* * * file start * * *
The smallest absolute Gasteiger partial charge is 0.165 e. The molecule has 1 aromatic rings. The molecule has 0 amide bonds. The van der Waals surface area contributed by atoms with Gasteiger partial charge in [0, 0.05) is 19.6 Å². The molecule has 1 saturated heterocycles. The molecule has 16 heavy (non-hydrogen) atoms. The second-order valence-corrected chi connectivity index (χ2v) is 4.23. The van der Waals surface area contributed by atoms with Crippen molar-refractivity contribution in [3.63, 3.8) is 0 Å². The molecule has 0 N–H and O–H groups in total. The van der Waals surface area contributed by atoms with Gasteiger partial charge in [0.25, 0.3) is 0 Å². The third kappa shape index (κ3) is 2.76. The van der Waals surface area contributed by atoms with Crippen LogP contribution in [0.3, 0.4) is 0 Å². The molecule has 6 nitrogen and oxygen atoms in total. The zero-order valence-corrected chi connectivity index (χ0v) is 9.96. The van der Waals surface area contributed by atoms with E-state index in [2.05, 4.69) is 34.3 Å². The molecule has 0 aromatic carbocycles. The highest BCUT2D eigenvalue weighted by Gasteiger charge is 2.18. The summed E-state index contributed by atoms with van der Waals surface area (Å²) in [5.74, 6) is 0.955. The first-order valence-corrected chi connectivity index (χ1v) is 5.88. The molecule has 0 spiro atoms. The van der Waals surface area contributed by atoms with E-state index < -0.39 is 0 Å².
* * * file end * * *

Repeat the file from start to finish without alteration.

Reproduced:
The smallest absolute Gasteiger partial charge is 0.165 e. The molecule has 1 aromatic rings. The molecule has 0 amide bonds. The van der Waals surface area contributed by atoms with Gasteiger partial charge in [0, 0.05) is 19.6 Å². The molecule has 1 saturated heterocycles. The molecule has 16 heavy (non-hydrogen) atoms. The second-order valence-corrected chi connectivity index (χ2v) is 4.23. The van der Waals surface area contributed by atoms with Crippen molar-refractivity contribution in [3.63, 3.8) is 0 Å². The molecule has 0 N–H and O–H groups in total. The van der Waals surface area contributed by atoms with Gasteiger partial charge in [0.25, 0.3) is 0 Å². The third kappa shape index (κ3) is 2.76. The van der Waals surface area contributed by atoms with Crippen LogP contribution in [0.3, 0.4) is 0 Å². The molecule has 6 nitrogen and oxygen atoms in total. The zero-order valence-corrected chi connectivity index (χ0v) is 9.96. The van der Waals surface area contributed by atoms with E-state index in [2.05, 4.69) is 34.3 Å². The molecule has 0 aromatic carbocycles. The highest BCUT2D eigenvalue weighted by Gasteiger charge is 2.18. The summed E-state index contributed by atoms with van der Waals surface area (Å²) in [5.74, 6) is 0.955. The first-order valence-corrected chi connectivity index (χ1v) is 5.88. The molecule has 0 spiro atoms. The van der Waals surface area contributed by atoms with E-state index < -0.39 is 0 Å².